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Religion

  • Who you are is good enough

     Frequently, it boggles the mind to read about folks who are philanthropists. Once millionaires, now billionaires, they are generous individuals whose names are emblazoned on college buildings and remembered as being compassionate, caring, and charitable. They find causes to embrace and encourage others to join them.

  • The ground of love and truth is both terrifying and tender

     

     

    By osmosis, since Hubby Dear is a Merton fan and follower, I have become equally intrigued by a monk who was a man for all seasons. So, I jumped at the opportunity to review “The Ground of Love and Truth, Reflections on Thomas Merton’s Relationship with the Woman Known as ‘M’” by Suzanne Zuercher, O.S.B.

  • To read spiritual books is also to read books spiritually

     Good people, holy people of all ages and in all faiths, usually spend considerable time in prayer. They do their devotionals, or finger their beads, or say rosaries or center themselves in meditation. They attend worship services, listen to sermons, share hospitality or fellowship. They read inspirational books and pamphlets, participate in Bible studies or religiously oriented meetings and workshops. They also encourage others to follow suit, to join them in a search for God.

  • We live by standards … not opinions
  • Aching hearts need time and remembrance for healing

     The phone rang on a Sunday morning. I grabbed my cup of coffee, thinking it would be a daughter calling to share news, views and gulps of laughter as we typically do on weekends. I was correct, to a degree. However, the news to be shared would not evoke laughter. My daughter phoned to tell me that her sister, my eldest daughter, had died earlier that morning.

  • Finding God in the reality of television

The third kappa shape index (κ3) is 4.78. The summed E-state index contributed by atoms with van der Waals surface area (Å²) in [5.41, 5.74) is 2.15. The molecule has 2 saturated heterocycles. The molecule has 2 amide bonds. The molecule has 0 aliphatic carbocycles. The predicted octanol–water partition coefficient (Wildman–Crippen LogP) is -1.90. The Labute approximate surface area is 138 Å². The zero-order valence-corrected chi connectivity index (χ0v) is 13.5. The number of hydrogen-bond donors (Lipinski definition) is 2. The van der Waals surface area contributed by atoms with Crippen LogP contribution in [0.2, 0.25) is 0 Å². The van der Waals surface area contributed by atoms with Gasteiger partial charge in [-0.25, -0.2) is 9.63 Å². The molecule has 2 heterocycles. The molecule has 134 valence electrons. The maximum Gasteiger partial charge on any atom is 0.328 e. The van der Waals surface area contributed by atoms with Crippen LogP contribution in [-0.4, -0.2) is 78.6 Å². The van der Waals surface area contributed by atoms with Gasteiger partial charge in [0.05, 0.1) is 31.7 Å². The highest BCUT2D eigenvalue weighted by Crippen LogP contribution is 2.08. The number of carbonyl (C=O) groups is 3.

Hubby Dear teases me about my television viewing. He finds my choices both amusing and confusing. In a way, so do I. Upon reflection, however, there does seem to be a method to all my madness. There are reasons for my options.

  • What does freedom look like? Who bears the face of freedom?

     In the past number of weeks, the media have called our attention to a variety of atrocities. Heading the list is the mass kidnapping of nearly 300 young Nigerian schoolgirls by the militant Islamic Boko Haram. Not far behind are the multiple incidents of abuse and murders seen both locally and nationally.

    TIME magazine recently featured articles on date rape, saying America’s campuses are dangerous places for young women. One college town even earned the dubious honor of being named America’s Rape Capital.

  • How I learned the power of surrendering

     I have always had a problem with the concept — more importantly, the reality — of surrendering. It evoked feelings of inadequacy, loss of control, enslavement and acquiescence to the power of another person or situation. I did not like it — not one bit! Searching the dictionary or thesaurus only added to the upset. Words like yield, concede, capitulate, crumble, cave-in, throw in the towel and forfeit were offered as definitions. None of them eased my sense that abandonment would be wrenching.

  • Naming the 10 most influential people in my life
  • The powerful impact of the first Pentecost can be seen today

     Denominations that use the Revised Common Lectionary and follow the church’s liturgical year will have celebrated the Feast of Pentecost as part of the conclusion of the Easter season. Charismatic communities embrace the power of the Holy Spirit throughout the year. Expressed in religious terms or not, believers and unbelievers alike have an affinity for the spiritual.